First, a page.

Saturday, March 8, 2014


The Paralympics started yesterday.
It is getting extensive media coverage on CBC, and I have my PVR all set up!

I have been thinking about how to approach the Paralympics. Do I say, "ooh lets watch all these athletes with disabilities and see how great they are". Or do I say "wow, lets watch the olympics"

I really don't want it to be about the differences. I want it to be about what we are watching.

We talked about the Olympics and favorite sports, all kinds of things that Katheryn could do.
Because no matter how much Nickolas cries and wants to put on ice skates, it is not an appropriate sport. And it breaks my heart to tell Nick that he can't do something. I hate the word can't.

So we look at how he can do what he wants to do.

And the Paralympics show us all of the things that Nickolas has open to him. Every single athlete has a story to share in which they were told they could do anything they wanted, they could show that their different ability did not hold them back.

So we are going to be cheering for our sledge-hockey team. Watch it as a hockey game. Not as an adapted sport, not as a sport to do instead of regular-hockey. Just hockey, with a puck, a net and some ice.


And in my head I want Nick to start sledge hockey when he's old enough. But as a sport that is available for him. Not a different sport, not a special sport, just a sport that is available to do.

Go Canada Go!

Friday, March 7, 2014

Getting around in snowy Canada

We live in Canada.
It snows.

This year may have given us more snow than we've had in a long time, but snow is expected in the winter.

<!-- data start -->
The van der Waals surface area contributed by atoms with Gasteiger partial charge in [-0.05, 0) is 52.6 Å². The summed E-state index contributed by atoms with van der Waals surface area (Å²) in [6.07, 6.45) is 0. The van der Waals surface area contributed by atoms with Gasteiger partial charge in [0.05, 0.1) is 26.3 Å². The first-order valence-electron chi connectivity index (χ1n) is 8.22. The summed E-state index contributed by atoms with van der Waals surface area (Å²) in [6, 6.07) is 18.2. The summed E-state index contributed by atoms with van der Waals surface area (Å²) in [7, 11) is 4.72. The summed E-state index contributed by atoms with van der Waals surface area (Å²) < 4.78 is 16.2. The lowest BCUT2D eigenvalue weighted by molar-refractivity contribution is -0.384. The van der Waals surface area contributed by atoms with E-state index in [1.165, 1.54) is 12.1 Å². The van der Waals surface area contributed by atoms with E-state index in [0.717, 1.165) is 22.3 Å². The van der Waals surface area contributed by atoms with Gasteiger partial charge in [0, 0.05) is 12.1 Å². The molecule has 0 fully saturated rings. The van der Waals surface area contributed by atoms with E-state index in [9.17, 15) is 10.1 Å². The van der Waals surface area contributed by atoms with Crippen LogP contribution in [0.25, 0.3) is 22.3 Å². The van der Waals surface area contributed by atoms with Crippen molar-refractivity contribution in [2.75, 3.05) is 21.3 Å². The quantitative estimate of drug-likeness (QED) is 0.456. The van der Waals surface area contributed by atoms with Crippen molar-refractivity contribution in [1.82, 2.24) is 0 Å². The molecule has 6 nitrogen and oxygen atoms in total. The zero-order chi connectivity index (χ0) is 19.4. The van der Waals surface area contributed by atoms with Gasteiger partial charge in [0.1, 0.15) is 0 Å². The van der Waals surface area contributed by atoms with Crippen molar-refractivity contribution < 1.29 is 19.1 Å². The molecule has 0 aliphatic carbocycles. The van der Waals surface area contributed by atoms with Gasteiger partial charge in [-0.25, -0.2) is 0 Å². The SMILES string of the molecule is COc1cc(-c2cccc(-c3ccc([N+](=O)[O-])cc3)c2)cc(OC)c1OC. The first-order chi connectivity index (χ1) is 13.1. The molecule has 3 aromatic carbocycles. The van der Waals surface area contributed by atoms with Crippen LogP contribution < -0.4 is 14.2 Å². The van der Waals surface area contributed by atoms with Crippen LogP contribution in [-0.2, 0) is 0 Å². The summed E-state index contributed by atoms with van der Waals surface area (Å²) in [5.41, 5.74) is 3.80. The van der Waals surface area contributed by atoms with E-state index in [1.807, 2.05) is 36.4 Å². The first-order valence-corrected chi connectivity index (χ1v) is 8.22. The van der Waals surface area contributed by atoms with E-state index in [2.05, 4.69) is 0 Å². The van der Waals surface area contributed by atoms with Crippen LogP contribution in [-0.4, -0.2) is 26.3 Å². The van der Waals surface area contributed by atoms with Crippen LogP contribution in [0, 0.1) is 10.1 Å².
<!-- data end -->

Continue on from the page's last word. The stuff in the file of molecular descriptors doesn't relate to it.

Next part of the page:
The snow might look really nice and it might be nice to have a snowy winter, but three month snow and snow and snow and get a little tired. If you also add a child who doesn't like the cold and uses a wheelchair and a walker that is difficult navigate in the snow... Then it takes a lot of fun of the winter the end up staying home a lot more than you thought that you would.
Nick doesn't like sitting on the snow or staying still, he gets cold

The picture of Nick inside breaks my  heart a little... But he wanted to go inside, he DOES NOT like the cold. He just wanted his sister to come inside as well.

Even if it hasn't snowed for a couple of days, and thinking of going for a walk outside (even to get to a destination and not drive). This is what you find

Not in front of all the houses, but in front of enough of them. So to walk to the bus-stop (at the top of our street) or go and pick up out mail with Nick, means that we would walk on the road, or drive. Or in the case of going on a short trip with the daycare group - calling a cab (Thanks Jen).
Playing in our backyard? Snow is too deep for any kind of wheels, he can walk with us holding him, or crawl through the snow, or be pulled in a sled.

I know it sounds like I'm complaining. I am.
I really don't mind the snow and the cold. But if I'm working on Nick being independent in whatever form he wants, then the snow does not make it easy.
This is how Nick spends most of his time playing in the snow with us. Sitting down (no wonder he gets cold)

But all the snow comes with accessibility issues.
Parking spots with snow in them (or snow covering the accessible spot so you can't get a chair beside the door), ramps covered in snow or entrances to the ramp not shoveled. Even without snow, there is still ice to worry about. Either the ice that will make Nick slip, or I will slip carrying Nick (always a possibility because I am a klutz).

A lot of our activities have been planned and driven to. We drive to daycare and back every day this winter, even if it is one street over.

There was a quote I heard (that I can't find anywhere) about a father who said he looked out his window every morning to see if his daughter (in a wheelchair) could go outside or not.

It kind of feels like I'm using the snow as an excuse. There are winter things Nick can do. I only need to watch the Paralympics for inspiration. I just need to put the extra effort into finding what works for him.
I'm not really sure what the purpose of this blog post is. Complain about all the snow? Wish for spring and summer? It's March, the snow has to melt sometime right?

He's quiet?!

A lot people tell me how quiet Nickolas is...
How he doesn't raise his voice...

So I took this video to show that he actually does have a life and he does know how to use it.